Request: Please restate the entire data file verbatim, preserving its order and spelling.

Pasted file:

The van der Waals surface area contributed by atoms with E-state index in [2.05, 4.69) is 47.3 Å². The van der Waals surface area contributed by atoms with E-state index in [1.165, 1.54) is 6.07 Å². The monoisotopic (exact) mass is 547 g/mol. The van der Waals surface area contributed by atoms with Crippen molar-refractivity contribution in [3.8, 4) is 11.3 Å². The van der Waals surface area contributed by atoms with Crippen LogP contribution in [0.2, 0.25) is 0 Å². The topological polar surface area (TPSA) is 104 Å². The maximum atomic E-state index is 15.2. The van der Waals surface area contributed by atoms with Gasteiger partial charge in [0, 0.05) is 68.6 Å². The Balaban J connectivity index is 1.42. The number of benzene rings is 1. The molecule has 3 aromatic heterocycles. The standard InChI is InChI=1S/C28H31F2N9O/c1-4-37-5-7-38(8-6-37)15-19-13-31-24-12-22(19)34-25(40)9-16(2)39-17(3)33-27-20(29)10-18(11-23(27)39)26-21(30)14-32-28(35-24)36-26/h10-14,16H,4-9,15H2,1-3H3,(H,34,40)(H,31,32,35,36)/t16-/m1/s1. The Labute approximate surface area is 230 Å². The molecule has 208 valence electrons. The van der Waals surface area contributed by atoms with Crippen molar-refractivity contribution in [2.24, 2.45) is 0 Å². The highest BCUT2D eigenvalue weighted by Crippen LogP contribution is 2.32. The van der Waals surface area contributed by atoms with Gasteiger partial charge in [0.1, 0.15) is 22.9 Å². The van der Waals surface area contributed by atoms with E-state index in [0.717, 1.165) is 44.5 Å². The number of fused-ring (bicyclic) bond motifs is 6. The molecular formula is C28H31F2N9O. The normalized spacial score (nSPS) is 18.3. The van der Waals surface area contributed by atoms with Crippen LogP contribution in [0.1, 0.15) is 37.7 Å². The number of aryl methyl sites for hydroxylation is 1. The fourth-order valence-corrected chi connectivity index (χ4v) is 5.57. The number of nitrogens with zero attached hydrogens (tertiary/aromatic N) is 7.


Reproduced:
The van der Waals surface area contributed by atoms with E-state index in [2.05, 4.69) is 47.3 Å². The van der Waals surface area contributed by atoms with E-state index in [1.165, 1.54) is 6.07 Å². The monoisotopic (exact) mass is 547 g/mol. The van der Waals surface area contributed by atoms with Crippen molar-refractivity contribution in [3.8, 4) is 11.3 Å². The van der Waals surface area contributed by atoms with Crippen LogP contribution in [0.2, 0.25) is 0 Å². The topological polar surface area (TPSA) is 104 Å². The maximum atomic E-state index is 15.2. The van der Waals surface area contributed by atoms with Gasteiger partial charge in [0, 0.05) is 68.6 Å². The Balaban J connectivity index is 1.42. The number of benzene rings is 1. The molecule has 3 aromatic heterocycles. The standard InChI is InChI=1S/C28H31F2N9O/c1-4-37-5-7-38(8-6-37)15-19-13-31-24-12-22(19)34-25(40)9-16(2)39-17(3)33-27-20(29)10-18(11-23(27)39)26-21(30)14-32-28(35-24)36-26/h10-14,16H,4-9,15H2,1-3H3,(H,34,40)(H,31,32,35,36)/t16-/m1/s1. The Labute approximate surface area is 230 Å². The molecule has 208 valence electrons. The van der Waals surface area contributed by atoms with Crippen molar-refractivity contribution in [2.24, 2.45) is 0 Å². The highest BCUT2D eigenvalue weighted by Crippen LogP contribution is 2.32. The van der Waals surface area contributed by atoms with Gasteiger partial charge in [0.1, 0.15) is 22.9 Å². The van der Waals surface area contributed by atoms with E-state index in [0.717, 1.165) is 44.5 Å². The number of fused-ring (bicyclic) bond motifs is 6. The molecular formula is C28H31F2N9O. The normalized spacial score (nSPS) is 18.3. The van der Waals surface area contributed by atoms with Crippen LogP contribution in [0.1, 0.15) is 37.7 Å². The number of aryl methyl sites for hydroxylation is 1. The fourth-order valence-corrected chi connectivity index (χ4v) is 5.57. The number of nitrogens with zero attached hydrogens (tertiary/aromatic N) is 7.